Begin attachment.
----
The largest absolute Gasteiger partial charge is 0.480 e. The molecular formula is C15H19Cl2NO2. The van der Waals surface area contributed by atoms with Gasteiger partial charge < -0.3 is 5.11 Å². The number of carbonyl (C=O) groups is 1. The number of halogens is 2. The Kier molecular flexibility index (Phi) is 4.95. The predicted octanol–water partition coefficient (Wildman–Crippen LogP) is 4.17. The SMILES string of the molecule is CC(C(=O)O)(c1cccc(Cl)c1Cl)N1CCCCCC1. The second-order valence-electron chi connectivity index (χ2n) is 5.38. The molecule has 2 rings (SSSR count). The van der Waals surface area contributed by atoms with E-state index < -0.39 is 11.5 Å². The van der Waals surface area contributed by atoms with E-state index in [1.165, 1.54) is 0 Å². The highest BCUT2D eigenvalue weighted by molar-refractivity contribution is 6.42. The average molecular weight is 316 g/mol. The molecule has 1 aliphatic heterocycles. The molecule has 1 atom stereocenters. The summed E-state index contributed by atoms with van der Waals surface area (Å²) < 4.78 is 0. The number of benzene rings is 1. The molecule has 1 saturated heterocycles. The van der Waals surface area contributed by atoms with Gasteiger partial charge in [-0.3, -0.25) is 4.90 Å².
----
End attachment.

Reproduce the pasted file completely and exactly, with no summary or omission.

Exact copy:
The largest absolute Gasteiger partial charge is 0.480 e. The molecular formula is C15H19Cl2NO2. The van der Waals surface area contributed by atoms with Gasteiger partial charge < -0.3 is 5.11 Å². The number of carbonyl (C=O) groups is 1. The number of halogens is 2. The Kier molecular flexibility index (Phi) is 4.95. The predicted octanol–water partition coefficient (Wildman–Crippen LogP) is 4.17. The SMILES string of the molecule is CC(C(=O)O)(c1cccc(Cl)c1Cl)N1CCCCCC1. The second-order valence-electron chi connectivity index (χ2n) is 5.38. The molecule has 2 rings (SSSR count). The van der Waals surface area contributed by atoms with E-state index < -0.39 is 11.5 Å². The van der Waals surface area contributed by atoms with E-state index in [1.165, 1.54) is 0 Å². The highest BCUT2D eigenvalue weighted by molar-refractivity contribution is 6.42. The average molecular weight is 316 g/mol. The molecule has 1 aliphatic heterocycles. The molecule has 1 atom stereocenters. The summed E-state index contributed by atoms with van der Waals surface area (Å²) < 4.78 is 0. The number of benzene rings is 1. The molecule has 1 saturated heterocycles. The van der Waals surface area contributed by atoms with Gasteiger partial charge in [-0.3, -0.25) is 4.90 Å².